With the new year comes the opportunity for a fresh start. That’s why about half of all Americans set New Year’s resolutions every January, according to a study from the Journal of Clinical Psychology.
But that same study found that only 8% of people actually achieve their resolutions. Perhaps that’s because most of set out to make unrealistic or unachievable changes.
“This is the time of year people like to hit the reset button,” says Michael Kerr, an international business speaker and author of “The Humor Advantage.” “So many people consider New Year’s the Super Bowl of goal-setting. But ask any fitness club owner about their membership stats come February, and it’s clear that most people turn their Super Bowl-sized ambitions into ice cream bowls.”
He says there are a variety of reasons people set unrealistic expectations, “ranging from simply being overly optimistic, to peer and societal pressure, to a significant life event — such as a divorce or job loss — that triggers a desire to overreach,” Kerr explains.
He warns against putting all your goals into one big annual basket. “A far more successful strategy is trying to make small changes throughout the year.” He also suggests you focus on one or two priorities, rather than a long list of resolutions.
“But even if you just set one resolution, don’t set the bar too high. If you do, you’ll end up discouraged — so much so that you risk losing progress and sliding backwards in some cases. One of the reasons gym memberships die off come February is that many people don’t see enough progress by the end of January, so they lose all momentum.”
Here are nine signs you won’t be able to achieve your New Year’s resolution:
The first obvious red flag is when you simply dust off last year‘s list and replace the date at the top, says Kerr. “If it‘s a goal you‘ve had year in and year out, then you need to understand that you aren‘t likely to achieve it unless you change your approach — substantially.”
If you aren‘t changing the triggers, hiring a coach or support team, getting the tools or training you need to make the changes you want to make, then you need to ask yourself, “Why is this year going to be the year I finally do X?“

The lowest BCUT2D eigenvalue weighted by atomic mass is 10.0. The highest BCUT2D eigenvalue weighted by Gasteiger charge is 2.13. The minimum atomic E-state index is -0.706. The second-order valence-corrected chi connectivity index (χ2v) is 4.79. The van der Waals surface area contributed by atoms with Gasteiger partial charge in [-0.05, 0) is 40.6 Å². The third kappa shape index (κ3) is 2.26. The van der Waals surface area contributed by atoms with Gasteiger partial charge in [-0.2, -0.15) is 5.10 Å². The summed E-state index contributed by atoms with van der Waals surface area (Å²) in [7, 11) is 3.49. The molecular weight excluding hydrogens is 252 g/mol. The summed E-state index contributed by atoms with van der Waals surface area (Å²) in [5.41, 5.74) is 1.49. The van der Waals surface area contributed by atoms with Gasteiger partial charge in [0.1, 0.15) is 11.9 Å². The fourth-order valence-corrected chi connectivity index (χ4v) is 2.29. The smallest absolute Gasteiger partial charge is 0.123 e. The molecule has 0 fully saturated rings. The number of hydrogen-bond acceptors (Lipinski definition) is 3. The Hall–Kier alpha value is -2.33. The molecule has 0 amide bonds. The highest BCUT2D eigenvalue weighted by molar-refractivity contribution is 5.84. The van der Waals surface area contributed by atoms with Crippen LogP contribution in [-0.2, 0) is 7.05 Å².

“How many psychologists does it take to change a light bulb? Only one, but the light bulb has to want to change,” Kerr says. “It‘s an old joke that reminds us of the old adage that real change must come from within. So another sign your New Year‘s resolution may start with a bang but fizzle with a whimper is that you are trying to change for the wrong reasons.”
If you are setting a resolution based on some perception of what society expects of you, what your spouse wants, or because of that internal voice replaying your mother‘s voice from when you were a child, it will be very hard to achieve. “External motivational triggers can work in the short term, but for permanent, long lasting change, the evidence is clear: Intrinsic motivators such as pride are more powerful and more effective triggers.”
“When the resolutions are so vague that you have no way of measuring them or getting excited about them, you probably won’t achieve them” says Kerr. Vague goals lead to vague strategies.
“I‘m going to lose some weight“ or “I‘m going to stop working so hard“ are simply too wishy-washy, and thus too easy to abandon, he explains.
“Set specific, achievable, small targets that you know you can achieve and that will help you build momentum.”
If you‘re not willing to change any of the triggers or habits that accompany or lead to the behavior you want to change, it’s never going to happen.
“If you want to quit smoking, for example, but you still plan to hang out at a smoke-filled bar with your regular smoking pals, it‘s going to be extremely difficult to kick that habit in the butt without changing some accompanying behaviors.”
“Having no plan of attack means you may not even get started out of the gate,” Kerr warns. “It means you‘re relying on the Resolution Fairy to somehow magically make things happen for you.”
To have any hope of success, you need to put in the time to map out how you are getting from point A to point B, breaking it down into as many steps as necessary in order for you to move confidently forward and make progress, he says.
“Research supports the power of having an accountability partner, mentor, coach, or support team that can offer you encouragement, advice, and yes, real accountability,” Kerr explains. “Trying to do it all alone makes it that much easier to abandon ship when the seas get rough because no one even had to know what you were trying to achieve in the first place.”
This might sound counterintuitive, but successful goal-achievers often focus on the positive benefits — the end result of why they are making the changes they want to make — rather than the goal itself.
“So rather than focusing on the changes you‘ll need to make to shed those 20 pounds, focus instead on how much better you‘ll feel and look, and how much healthier you‘ll be, once you‘ve achieved your weight-loss goal.”
If you are dreading tackling the resolution and looking at it as a tedious “chore“ then chances are you‘re not going to get to where you want to be.
“Focus instead on ways that you can enjoy the journey and the entire process,” Kerr suggests. “Make it a team effort, celebrate the small milestones along the way, and look for ways to make every step of the journey fun.”
“Resolutions are about making permanent changes in your life — so it‘s far too easy to slip into old habits if you view it as a one-off goal that you can check off on your to-do list come the end of December,” he says.
You need to commit to making permanent changes in your life. “This actually relieves some of the pressure of unrealistic expectations because you don‘t have to try and bite off everything in the first few months of the year — instead you can commit to the small, incremental, realistic changes that will get you were you want to be forever more.”